In terms of probability, we really shouldn't have been here at all. Galaxies, stars, planets and humans are only possible in a universe that expanded at the required rate in its early period. This expansion was driven by the outward pressure of dark energy in conflict with the inward gravitational forces of the mass of a universe dominated by an invisible substance called dark matter. If the balance of forces between these elements were different, if, for example, there was only a little more dark energy after the birth of the universe, then space would expand too quickly for galaxies and stars to form. And if there was a drop of dark energy less, then this would lead to collapse within the universe itself.
But why, asks Eric Ramberg of Fermilab in Batavia, Illinois, were they so cleverly balanced that a universe was created that we can live in? “We don't know the fundamental reason,” he notes. "There is no doubt that the amount of dark energy in the universe is the most perfectly tuned system in the history of physics."
Where do astrophysical neutrinos come from?
Extremely energetic neutrinos are thought to be the result of collisions of fast charged particles called cosmic rays with light particles (photons) in the background of cosmic microwave radiation propagating through the universe. But what drives this process and how cosmic rays are accelerated are open questions. The leading theory is that matter falls into hungry supermassive black holes in the center of galaxies, and thus generates cosmic rays, but there is no evidence of this hypothesis yet. The resulting neutrinos are thought to travel at such a high speed that any tiny particle has the same amount of energy inside it as a baseball (which is made up of billions of billions of atoms) flying at high speed. "We can't even figure out where these particles come from," admits Abigeil Vieregg of the Kavli Institute for Cosmological Physics in the Kavli Institute for Cosmological Physics. "By finding out, we can learn about the sources of acceleration of these particles to extremely high energies."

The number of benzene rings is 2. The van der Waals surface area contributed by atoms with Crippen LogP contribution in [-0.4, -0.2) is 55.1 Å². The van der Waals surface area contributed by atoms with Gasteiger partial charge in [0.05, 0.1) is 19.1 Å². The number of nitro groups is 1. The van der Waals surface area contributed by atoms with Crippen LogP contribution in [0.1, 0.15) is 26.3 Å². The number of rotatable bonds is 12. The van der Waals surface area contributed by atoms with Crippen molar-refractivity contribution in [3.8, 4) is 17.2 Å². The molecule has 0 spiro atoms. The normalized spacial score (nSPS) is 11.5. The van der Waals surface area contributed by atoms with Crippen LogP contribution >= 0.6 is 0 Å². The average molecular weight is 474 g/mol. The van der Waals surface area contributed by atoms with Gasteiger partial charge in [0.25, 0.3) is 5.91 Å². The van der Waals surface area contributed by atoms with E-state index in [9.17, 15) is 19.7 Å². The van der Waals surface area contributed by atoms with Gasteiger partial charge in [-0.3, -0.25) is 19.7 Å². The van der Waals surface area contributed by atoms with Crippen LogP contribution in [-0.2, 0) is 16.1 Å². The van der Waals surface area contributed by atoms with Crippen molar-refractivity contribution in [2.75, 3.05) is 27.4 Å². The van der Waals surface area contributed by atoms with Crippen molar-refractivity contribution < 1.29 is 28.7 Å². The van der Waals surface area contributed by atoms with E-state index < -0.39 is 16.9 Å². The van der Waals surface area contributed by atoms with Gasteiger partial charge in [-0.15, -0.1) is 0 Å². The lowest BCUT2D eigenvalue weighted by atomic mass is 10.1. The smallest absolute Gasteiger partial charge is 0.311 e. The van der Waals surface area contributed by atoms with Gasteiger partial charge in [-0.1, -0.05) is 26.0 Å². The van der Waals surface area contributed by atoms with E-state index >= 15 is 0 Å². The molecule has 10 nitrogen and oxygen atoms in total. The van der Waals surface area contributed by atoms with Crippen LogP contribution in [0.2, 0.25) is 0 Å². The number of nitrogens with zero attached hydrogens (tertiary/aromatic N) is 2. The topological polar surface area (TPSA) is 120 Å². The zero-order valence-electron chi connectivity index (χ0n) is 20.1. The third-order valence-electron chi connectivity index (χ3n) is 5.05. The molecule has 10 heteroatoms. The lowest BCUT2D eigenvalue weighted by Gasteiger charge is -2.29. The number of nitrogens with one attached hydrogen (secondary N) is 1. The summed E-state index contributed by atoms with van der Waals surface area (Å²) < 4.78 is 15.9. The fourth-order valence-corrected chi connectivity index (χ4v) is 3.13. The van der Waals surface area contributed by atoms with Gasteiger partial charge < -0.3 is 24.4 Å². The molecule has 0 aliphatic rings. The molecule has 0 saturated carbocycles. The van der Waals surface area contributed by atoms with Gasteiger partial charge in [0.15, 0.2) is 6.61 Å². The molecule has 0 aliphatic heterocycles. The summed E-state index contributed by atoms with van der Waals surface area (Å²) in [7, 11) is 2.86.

How is it that the universe is made of matter and not antimatter?
Antimatter is like matter, only in it everything is the other way around, like on the Opposite Day. It has the same qualities as that of the substance of which planets, stars and galaxies are made, but one important element in it is another - charge. The universe is said to have originated with equal amounts of matter and antimatter, but somehow matter won out, and as a result, significant parts of both substances destroyed each other in the big bang, leaving only a small amount of matter. Why Antimatter lost the tug-of-war competition, nobody knows. To explain this disparity, scientists are looking for a process called charge parity violation, in which particles prefer to decompose to matter rather than to antimatter. “We are particularly interested in understanding whether the neutrino wobble is different from the antineutrino wobble," said Alysia Marino of the University of Colorado, who shared her views with Symmetry. "We haven't been able to see this yet, but we hope that the participants in the next generations of experiments will be able to understand this in more detail."